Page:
Henderson wins her first LPGA major in playoff victory over Ko
A bogey-free final round followed by a playoff win over Lydia Ko handed Brooke Henderson the win at the Women’s PGA Championship on Sunday, the first LPGA major trophy for the 18-year-old Canadian.
In Sammamish, Washington, Henderson made history by becoming the youngest player to win the tournament. She also became the first Canadian to win an LPGA major since Sandra Post did it in 1968.
Incidentally, Post was also the youngest-ever winner at the time, and she too won her title in a playoff at the same tournament, then called the LPGA Championship.
Henderson’s second shot from the fairway in the playoff dropped well within her comfort zone for a birdie. Ko was first off the tee and the pressure was on the New Zealander to three putt her attempt. Once she missed, Henderson was clear to put away the contest and lift the Women’s PGA Championship trophy.
RELATED: Henderson leads after first round
RELATED: Henderson cracks LPGA world top four
It was Henderson’s second tour win, after taking the title at the Portland Classic last year with a dominant performance despite not yet being a full time tour player.
On Sunday, Henderson’s strong final round saw her stalking the world’s top ranked women’s golfer Ko on the scoreboard, whom she caught on the 17th with a long birdie putt that brought both players to six-under-par.
That score looked to be in danger at the final hole, however, when Henderson’s drive from the tee landed off the fairway, and her subsequent second shot from the trees hit some low-hanging branches to keep her 75 yards from the flag with two shots left on the par four finale. Under pressure, Henderson remarkably dropped her third shot on 18th within three metres of the hole, and then drained the par putt with ice-cold composure before heading to the clubhouse tied for the lead.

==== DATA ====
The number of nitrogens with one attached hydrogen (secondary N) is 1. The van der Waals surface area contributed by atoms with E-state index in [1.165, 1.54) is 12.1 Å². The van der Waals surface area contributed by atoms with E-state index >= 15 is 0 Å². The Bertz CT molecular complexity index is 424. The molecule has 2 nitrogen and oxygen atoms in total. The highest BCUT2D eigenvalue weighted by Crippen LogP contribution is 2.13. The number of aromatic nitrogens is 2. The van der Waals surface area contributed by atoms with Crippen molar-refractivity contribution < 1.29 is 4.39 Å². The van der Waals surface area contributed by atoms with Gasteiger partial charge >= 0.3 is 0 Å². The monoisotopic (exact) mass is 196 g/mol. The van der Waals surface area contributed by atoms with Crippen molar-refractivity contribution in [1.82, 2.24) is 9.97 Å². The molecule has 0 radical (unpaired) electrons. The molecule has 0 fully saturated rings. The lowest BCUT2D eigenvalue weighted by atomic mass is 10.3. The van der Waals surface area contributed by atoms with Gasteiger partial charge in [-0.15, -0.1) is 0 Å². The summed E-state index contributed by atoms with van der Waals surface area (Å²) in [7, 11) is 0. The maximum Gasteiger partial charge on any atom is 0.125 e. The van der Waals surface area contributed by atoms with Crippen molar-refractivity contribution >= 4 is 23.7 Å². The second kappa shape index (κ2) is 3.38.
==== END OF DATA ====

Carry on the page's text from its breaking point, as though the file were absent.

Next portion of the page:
Nineteen-year-old Ko (who is about four and a half months older than Henderson and has been a tour regular since the age of 16), was playing behind her up-and-coming rival. She had a chance to take the lead on 17th, but where Henderson birdied on Sunday, the young Kiwi narrowly missed her second shot on the par three and settled to break even. She would miss another long birdie attempt on 18th sending her and Henderson to a playoff.
RELATED: Henderson wins Portland Classic
While Ko and Henderson were fighting it out at the top, 20-year-old Ariya Jutanugarn of Thailand was charging ahead with two birdies on 16th and 17th to pull within one shot of the leaders. Her birdie attempt at 18th though missed to the left, forcing her to hold for third overall at five-under-par.
Henderson – though in her first full year on the pro tour – has shown a remarkable knack for showing up and challenging at the majors.
It was in the Women’s PGA Championship a year ago that Henderson, then yet to be a fixture on tour, announced her arrival tying for fifth in Harrison, New York. She then tied for fifth again at the U.S. Women’s Open, the next major on the calendar.
At the first major of 2016, Henderson was 10th at the Dinah Shore.
Coming into this weekend, Henderson got off to an electric start as the first round leader, helped by a hole-in-one that won her a car, which she gifted to her sister Brittany as part of a long-standing promise. The older Henderson has caddied for her younger sister in Sammamish and for much of this season helping to keep her lines straight.
Four-under-par (67) after the first round, Henderson’s next two days saw her shoot two over (73) on Friday and Saturday, respectively, to bring her even for the tournament, but with nobody running away with the contest, Henderson was well within striking distance on the final day.
The Canadian certainly saved the best for last with a six-under-par (65) finale, including an incredible eagle on 11th that put Ko on notice. For a change of pace, it was the world’s top player Ko – winner of the last two majors – who looked vulnerable as Henderson charged and eventually won her first career major.
With golf returning to the Olympic calendar this summer at Rio 2016 and the women’s game making its debut, Henderson is expected to challenge the world’s best for Team Canada.